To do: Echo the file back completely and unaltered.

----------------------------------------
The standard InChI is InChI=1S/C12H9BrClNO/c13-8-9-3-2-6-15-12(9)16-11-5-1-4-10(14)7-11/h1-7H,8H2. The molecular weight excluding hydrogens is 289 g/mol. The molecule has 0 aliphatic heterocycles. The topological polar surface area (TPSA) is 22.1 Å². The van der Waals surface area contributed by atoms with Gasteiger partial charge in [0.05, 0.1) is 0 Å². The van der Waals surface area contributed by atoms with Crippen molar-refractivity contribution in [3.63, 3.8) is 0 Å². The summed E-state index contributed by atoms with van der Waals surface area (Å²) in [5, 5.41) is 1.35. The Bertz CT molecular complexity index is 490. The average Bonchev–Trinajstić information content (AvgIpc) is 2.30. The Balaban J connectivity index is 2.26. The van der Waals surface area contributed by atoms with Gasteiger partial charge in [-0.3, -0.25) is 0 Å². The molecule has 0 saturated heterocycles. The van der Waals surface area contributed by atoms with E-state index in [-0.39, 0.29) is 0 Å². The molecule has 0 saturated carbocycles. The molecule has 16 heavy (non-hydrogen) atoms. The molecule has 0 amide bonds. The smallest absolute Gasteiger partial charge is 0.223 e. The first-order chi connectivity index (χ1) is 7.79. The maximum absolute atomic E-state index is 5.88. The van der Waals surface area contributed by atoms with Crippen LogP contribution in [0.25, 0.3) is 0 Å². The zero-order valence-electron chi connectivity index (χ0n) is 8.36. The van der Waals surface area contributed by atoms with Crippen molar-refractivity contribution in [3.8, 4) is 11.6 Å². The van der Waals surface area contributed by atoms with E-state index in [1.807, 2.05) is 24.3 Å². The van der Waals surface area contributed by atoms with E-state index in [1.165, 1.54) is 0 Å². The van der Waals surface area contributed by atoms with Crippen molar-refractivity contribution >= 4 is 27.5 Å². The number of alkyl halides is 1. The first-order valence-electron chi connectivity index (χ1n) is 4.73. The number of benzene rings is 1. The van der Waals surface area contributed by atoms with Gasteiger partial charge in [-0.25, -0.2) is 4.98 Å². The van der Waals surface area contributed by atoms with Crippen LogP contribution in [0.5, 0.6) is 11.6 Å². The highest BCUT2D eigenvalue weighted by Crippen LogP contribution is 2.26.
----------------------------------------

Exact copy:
The standard InChI is InChI=1S/C12H9BrClNO/c13-8-9-3-2-6-15-12(9)16-11-5-1-4-10(14)7-11/h1-7H,8H2. The molecular weight excluding hydrogens is 289 g/mol. The molecule has 0 aliphatic heterocycles. The topological polar surface area (TPSA) is 22.1 Å². The van der Waals surface area contributed by atoms with Gasteiger partial charge in [0.05, 0.1) is 0 Å². The van der Waals surface area contributed by atoms with Crippen molar-refractivity contribution in [3.63, 3.8) is 0 Å². The summed E-state index contributed by atoms with van der Waals surface area (Å²) in [5, 5.41) is 1.35. The Bertz CT molecular complexity index is 490. The average Bonchev–Trinajstić information content (AvgIpc) is 2.30. The Balaban J connectivity index is 2.26. The van der Waals surface area contributed by atoms with Gasteiger partial charge in [-0.3, -0.25) is 0 Å². The molecule has 0 saturated heterocycles. The van der Waals surface area contributed by atoms with E-state index in [-0.39, 0.29) is 0 Å². The molecule has 0 saturated carbocycles. The molecule has 16 heavy (non-hydrogen) atoms. The molecule has 0 amide bonds. The smallest absolute Gasteiger partial charge is 0.223 e. The first-order chi connectivity index (χ1) is 7.79. The maximum absolute atomic E-state index is 5.88. The van der Waals surface area contributed by atoms with Crippen LogP contribution in [0.25, 0.3) is 0 Å². The zero-order valence-electron chi connectivity index (χ0n) is 8.36. The van der Waals surface area contributed by atoms with Crippen molar-refractivity contribution in [3.8, 4) is 11.6 Å². The van der Waals surface area contributed by atoms with E-state index in [1.807, 2.05) is 24.3 Å². The van der Waals surface area contributed by atoms with E-state index in [1.165, 1.54) is 0 Å². The van der Waals surface area contributed by atoms with Crippen molar-refractivity contribution >= 4 is 27.5 Å². The number of alkyl halides is 1. The first-order valence-electron chi connectivity index (χ1n) is 4.73. The number of benzene rings is 1. The van der Waals surface area contributed by atoms with Gasteiger partial charge in [-0.25, -0.2) is 4.98 Å². The van der Waals surface area contributed by atoms with Crippen LogP contribution in [0.5, 0.6) is 11.6 Å². The highest BCUT2D eigenvalue weighted by Crippen LogP contribution is 2.26.